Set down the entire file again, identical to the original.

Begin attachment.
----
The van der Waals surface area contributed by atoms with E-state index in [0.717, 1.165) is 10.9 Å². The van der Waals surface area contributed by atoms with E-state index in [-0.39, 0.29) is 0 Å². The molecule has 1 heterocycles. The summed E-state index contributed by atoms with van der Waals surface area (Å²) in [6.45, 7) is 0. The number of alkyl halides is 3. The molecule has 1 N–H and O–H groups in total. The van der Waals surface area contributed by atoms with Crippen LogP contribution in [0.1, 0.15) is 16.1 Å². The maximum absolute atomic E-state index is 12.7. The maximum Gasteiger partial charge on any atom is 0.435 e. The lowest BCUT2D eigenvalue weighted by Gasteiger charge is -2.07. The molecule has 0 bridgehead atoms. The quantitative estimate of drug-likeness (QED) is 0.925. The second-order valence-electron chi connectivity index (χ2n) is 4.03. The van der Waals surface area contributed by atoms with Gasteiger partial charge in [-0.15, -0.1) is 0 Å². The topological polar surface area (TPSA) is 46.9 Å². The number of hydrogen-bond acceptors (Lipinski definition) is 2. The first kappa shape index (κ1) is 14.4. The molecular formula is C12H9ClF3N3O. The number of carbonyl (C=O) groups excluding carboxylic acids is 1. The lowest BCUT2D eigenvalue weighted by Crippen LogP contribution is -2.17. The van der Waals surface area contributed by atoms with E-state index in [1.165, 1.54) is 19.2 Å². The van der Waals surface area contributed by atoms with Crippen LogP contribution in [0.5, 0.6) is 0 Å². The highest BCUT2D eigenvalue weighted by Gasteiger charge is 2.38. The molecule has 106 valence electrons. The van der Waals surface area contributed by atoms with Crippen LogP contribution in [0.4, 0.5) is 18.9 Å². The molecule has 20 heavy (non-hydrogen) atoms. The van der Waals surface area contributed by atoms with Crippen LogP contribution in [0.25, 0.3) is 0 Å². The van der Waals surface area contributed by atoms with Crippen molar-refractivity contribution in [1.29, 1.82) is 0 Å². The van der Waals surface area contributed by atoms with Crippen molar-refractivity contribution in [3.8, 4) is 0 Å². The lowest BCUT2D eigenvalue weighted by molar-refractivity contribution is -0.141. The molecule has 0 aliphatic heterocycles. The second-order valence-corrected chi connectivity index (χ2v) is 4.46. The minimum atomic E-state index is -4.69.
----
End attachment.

The van der Waals surface area contributed by atoms with E-state index in [0.717, 1.165) is 10.9 Å². The van der Waals surface area contributed by atoms with E-state index in [-0.39, 0.29) is 0 Å². The molecule has 1 heterocycles. The summed E-state index contributed by atoms with van der Waals surface area (Å²) in [6.45, 7) is 0. The number of alkyl halides is 3. The molecule has 1 N–H and O–H groups in total. The van der Waals surface area contributed by atoms with Crippen LogP contribution in [0.1, 0.15) is 16.1 Å². The maximum absolute atomic E-state index is 12.7. The maximum Gasteiger partial charge on any atom is 0.435 e. The lowest BCUT2D eigenvalue weighted by Gasteiger charge is -2.07. The molecule has 0 bridgehead atoms. The quantitative estimate of drug-likeness (QED) is 0.925. The second-order valence-electron chi connectivity index (χ2n) is 4.03. The van der Waals surface area contributed by atoms with Gasteiger partial charge in [-0.15, -0.1) is 0 Å². The topological polar surface area (TPSA) is 46.9 Å². The number of hydrogen-bond acceptors (Lipinski definition) is 2. The first kappa shape index (κ1) is 14.4. The molecular formula is C12H9ClF3N3O. The number of carbonyl (C=O) groups excluding carboxylic acids is 1. The lowest BCUT2D eigenvalue weighted by Crippen LogP contribution is -2.17. The van der Waals surface area contributed by atoms with E-state index in [1.165, 1.54) is 19.2 Å². The van der Waals surface area contributed by atoms with Crippen LogP contribution in [0.5, 0.6) is 0 Å². The highest BCUT2D eigenvalue weighted by Gasteiger charge is 2.38. The molecule has 106 valence electrons. The van der Waals surface area contributed by atoms with Crippen LogP contribution in [0.4, 0.5) is 18.9 Å². The molecule has 20 heavy (non-hydrogen) atoms. The van der Waals surface area contributed by atoms with Crippen LogP contribution in [0.25, 0.3) is 0 Å². The van der Waals surface area contributed by atoms with Crippen molar-refractivity contribution in [1.29, 1.82) is 0 Å². The van der Waals surface area contributed by atoms with Crippen molar-refractivity contribution in [3.8, 4) is 0 Å². The lowest BCUT2D eigenvalue weighted by molar-refractivity contribution is -0.141. The molecule has 0 aliphatic heterocycles. The second-order valence-corrected chi connectivity index (χ2v) is 4.46. The minimum atomic E-state index is -4.69.